In Bryant v. Compass Grp. USA, Inc., 958 F.3d 617 (7th Cir. 2020), the federal court of appeals for the Seventh Circuit answered in the affirmative the question of whether, for federal-court purposes, a person aggrieved by a violation of Illinois’ Biometric Information Privacy Act (BIPA) has suffered the kind of injury-in-fact that supports Article III standing.
Plaintiff Christine Bryant’s workplace installed “Smart Market” vending machines owned and operated by the defendant Compass Group U.S.A., Inc. Rather than accept cash, users had to establish an account using a fingerprint. During orientation, plaintiff’s employer instructed her and others to scan their fingerprints into the Smart Market system to establish a payment link to create user accounts. In violation of section 15(a) of BIPA, Compass never made publicly available a retention schedule and guidelines for permanently destroying the biometric identifiers and information it was collecting and storing. In addition, in violation of section 15(b) of BIPA, Compass (1) never informed Bryant in writing that her biometric identifier was being collected or stored, (2) never informed Bryant in writing of the specific purpose and length of time for which her fingerprint was being collected, stored, and used, and (3) never obtained Bryant’s written release to collect, store, and use her fingerprint. Plaintiff asserted that Compass’s failure to make the requisite disclosures denied her the ability to give informed written consent as required by BIPA, leading to the loss of the right to control her biometric identifiers and information. Seeking redress for this alleged invasion of her personal data, Bryant brought a putative class action against Compass pursuant to BIPA’s provision providing a private right of action in state court to persons “aggrieved” by a violation of the statue.
Compass removed the case to federal court on the basis of diversity of citizenship. Plaintiff Bryant moved to remand to state court, claiming that the federal district court did not have subject-matter jurisdiction because she lacked the concrete injury-in-fact necessary to satisfy the federal requirement for Article III standing. The district court agreed with plaintiff and remanded to the state court.
On appeal, the Seventh Circuit noted that for Bryant to have Article III standing, she must satisfy three requirements: (1) she must have suffered an actual or imminent, concrete and particularized injury-in-fact; (2) there must be a causal connection between her injury and the conduct complained of; and (3) there must be a likelihood that this injury will be redressed by a favorable decision. Only the first of these requirements was at issue in the case in that the second and third requirements were clearly satisfied.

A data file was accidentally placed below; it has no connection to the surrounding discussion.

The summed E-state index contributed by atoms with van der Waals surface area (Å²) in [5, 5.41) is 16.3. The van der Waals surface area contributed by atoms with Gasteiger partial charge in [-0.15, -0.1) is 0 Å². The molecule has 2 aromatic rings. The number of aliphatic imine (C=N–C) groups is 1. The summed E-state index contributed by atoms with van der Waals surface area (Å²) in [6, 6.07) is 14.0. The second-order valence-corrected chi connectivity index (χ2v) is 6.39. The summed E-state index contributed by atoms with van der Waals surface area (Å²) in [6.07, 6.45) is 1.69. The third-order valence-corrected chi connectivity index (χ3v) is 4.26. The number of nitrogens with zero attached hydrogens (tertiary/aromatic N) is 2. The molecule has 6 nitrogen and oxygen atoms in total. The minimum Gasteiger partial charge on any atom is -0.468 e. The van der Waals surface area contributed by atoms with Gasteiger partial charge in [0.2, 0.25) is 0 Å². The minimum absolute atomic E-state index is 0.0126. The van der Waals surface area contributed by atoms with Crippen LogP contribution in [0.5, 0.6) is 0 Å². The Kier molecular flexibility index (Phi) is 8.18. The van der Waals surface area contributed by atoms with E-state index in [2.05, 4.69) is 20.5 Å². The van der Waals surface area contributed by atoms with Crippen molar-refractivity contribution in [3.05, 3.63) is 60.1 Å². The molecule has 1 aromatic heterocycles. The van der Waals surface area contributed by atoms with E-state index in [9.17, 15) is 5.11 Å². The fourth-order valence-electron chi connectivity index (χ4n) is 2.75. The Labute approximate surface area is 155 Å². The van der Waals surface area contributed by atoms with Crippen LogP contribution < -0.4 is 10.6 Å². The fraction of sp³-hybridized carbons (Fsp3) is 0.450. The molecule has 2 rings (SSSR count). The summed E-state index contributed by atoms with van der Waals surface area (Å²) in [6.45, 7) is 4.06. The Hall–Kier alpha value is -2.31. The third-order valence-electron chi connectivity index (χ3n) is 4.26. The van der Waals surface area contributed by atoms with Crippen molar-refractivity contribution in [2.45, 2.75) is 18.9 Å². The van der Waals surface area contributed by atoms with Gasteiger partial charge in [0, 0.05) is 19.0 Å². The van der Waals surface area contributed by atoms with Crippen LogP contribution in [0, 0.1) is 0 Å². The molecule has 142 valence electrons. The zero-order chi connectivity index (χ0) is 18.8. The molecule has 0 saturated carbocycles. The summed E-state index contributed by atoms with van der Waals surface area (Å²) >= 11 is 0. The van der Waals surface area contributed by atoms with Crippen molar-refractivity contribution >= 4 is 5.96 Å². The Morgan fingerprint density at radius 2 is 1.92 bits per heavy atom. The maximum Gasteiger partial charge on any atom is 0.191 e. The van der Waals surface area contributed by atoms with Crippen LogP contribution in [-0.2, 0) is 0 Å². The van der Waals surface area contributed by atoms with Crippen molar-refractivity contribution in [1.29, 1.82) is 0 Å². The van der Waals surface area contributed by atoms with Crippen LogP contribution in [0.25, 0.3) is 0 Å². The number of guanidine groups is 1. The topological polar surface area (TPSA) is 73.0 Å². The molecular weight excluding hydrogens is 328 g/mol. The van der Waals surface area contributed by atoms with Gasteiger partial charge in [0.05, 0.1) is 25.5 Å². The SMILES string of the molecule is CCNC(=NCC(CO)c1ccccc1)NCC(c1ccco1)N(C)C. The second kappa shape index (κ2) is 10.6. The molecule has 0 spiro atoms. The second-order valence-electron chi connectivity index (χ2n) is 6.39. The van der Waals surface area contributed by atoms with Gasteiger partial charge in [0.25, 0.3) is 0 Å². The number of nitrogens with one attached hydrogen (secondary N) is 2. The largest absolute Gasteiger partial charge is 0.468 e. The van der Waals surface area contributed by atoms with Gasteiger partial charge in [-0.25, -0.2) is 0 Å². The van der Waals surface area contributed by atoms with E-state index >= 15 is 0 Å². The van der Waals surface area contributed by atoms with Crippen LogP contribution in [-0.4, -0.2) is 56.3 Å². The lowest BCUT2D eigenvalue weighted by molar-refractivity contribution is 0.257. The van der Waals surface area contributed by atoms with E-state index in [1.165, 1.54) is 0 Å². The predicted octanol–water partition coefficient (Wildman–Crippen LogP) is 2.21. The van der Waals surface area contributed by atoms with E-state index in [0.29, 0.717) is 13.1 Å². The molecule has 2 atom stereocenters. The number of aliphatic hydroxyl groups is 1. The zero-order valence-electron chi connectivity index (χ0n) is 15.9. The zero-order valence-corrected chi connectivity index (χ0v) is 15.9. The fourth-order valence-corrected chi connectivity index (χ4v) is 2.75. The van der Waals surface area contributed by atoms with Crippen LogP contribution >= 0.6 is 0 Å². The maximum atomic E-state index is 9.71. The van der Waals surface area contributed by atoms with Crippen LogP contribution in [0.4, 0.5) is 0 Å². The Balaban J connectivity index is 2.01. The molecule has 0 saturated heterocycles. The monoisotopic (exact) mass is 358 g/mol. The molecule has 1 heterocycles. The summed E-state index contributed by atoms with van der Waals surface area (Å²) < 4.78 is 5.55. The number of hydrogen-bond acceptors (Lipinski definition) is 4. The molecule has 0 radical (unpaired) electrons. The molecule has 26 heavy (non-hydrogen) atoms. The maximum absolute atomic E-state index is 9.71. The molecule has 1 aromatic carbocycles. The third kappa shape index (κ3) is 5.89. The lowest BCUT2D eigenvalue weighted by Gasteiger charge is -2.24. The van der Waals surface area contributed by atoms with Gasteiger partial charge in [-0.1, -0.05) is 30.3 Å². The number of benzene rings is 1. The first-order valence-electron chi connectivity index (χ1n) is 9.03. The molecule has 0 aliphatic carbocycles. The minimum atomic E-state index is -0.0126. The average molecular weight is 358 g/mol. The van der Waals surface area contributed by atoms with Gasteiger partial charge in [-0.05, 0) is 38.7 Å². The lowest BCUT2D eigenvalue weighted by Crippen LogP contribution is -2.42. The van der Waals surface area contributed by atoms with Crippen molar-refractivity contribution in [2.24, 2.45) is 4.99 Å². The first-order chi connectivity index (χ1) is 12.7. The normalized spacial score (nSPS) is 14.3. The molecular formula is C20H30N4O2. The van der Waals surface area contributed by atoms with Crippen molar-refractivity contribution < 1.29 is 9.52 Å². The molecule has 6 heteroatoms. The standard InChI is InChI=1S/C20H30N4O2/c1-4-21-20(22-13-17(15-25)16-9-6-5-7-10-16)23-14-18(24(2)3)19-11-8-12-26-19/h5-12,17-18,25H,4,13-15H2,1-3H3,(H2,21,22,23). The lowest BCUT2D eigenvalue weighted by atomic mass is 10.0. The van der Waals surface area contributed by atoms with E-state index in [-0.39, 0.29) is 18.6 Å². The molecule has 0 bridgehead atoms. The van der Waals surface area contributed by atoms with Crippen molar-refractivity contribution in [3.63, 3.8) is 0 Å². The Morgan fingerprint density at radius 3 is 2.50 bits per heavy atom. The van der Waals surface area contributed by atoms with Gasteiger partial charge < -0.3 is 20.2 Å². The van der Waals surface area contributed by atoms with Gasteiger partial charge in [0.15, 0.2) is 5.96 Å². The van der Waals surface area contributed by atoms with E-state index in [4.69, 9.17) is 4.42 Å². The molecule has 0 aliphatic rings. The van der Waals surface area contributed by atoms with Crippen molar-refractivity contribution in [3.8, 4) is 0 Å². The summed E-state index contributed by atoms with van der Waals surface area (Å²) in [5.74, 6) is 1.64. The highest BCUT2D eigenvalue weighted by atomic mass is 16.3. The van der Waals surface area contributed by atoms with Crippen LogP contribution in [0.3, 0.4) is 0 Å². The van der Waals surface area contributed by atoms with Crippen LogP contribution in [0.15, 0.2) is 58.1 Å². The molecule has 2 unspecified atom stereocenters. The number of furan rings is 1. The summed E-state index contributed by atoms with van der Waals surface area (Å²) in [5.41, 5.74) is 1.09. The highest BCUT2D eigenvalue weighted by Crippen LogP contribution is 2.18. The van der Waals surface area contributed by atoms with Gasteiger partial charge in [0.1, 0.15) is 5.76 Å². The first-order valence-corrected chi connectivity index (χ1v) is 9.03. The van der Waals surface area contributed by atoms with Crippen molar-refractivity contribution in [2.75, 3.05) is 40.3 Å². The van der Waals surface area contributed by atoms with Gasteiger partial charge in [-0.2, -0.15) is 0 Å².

The appellate court ultimately concluded that Bryant has Article III standing as to her action for violations of section 15(b), but not for violations of section 15(a). Compass’s failure to abide by the requirements of section 15(b) before it collected users’ fingerprints denied Bryant and others like her the opportunity to consider whether the terms of that collection and usage were acceptable given the attendant risks. Going beyond a failure to satisfy a purely procedural requirement, Compass withheld substantive information to which Bryant was entitled and thereby deprived her of the ability to give informed consent as mandated by section 15(b). The appellate court found this deprivation is a concrete injury-in-fact that is particularized to Bryant and others like her, thereby meeting the Article III requirement for standing.
In contrast, the section 15(a) claim involves a duty owed to the public generally: the duty to make publicly available a data retention schedule and guidelines for permanently destroying collected biometric identifiers and information. This provision is not part of the informed consent regime of the statute, and Bryant alleges no particularized harm to herself or others that resulted from the alleged violation of section 15(a). Thus, she lacks standing to pursue that claim in federal court.This opinion finally answers the BIPA standing question but does so differently than many federal district courts that have remanded BIPA suits as alleging mere procedural violations without concrete, particularized harm. While this ruling is in line with the Ninth Circuit’s ruling in Patel v. Facebook, Inc., which we reported on here, it is at odds with other rulings, including one from the Second Circuit. This may open the door for U.S. Supreme Court review as it potentially affects a large number of lawsuit across the country.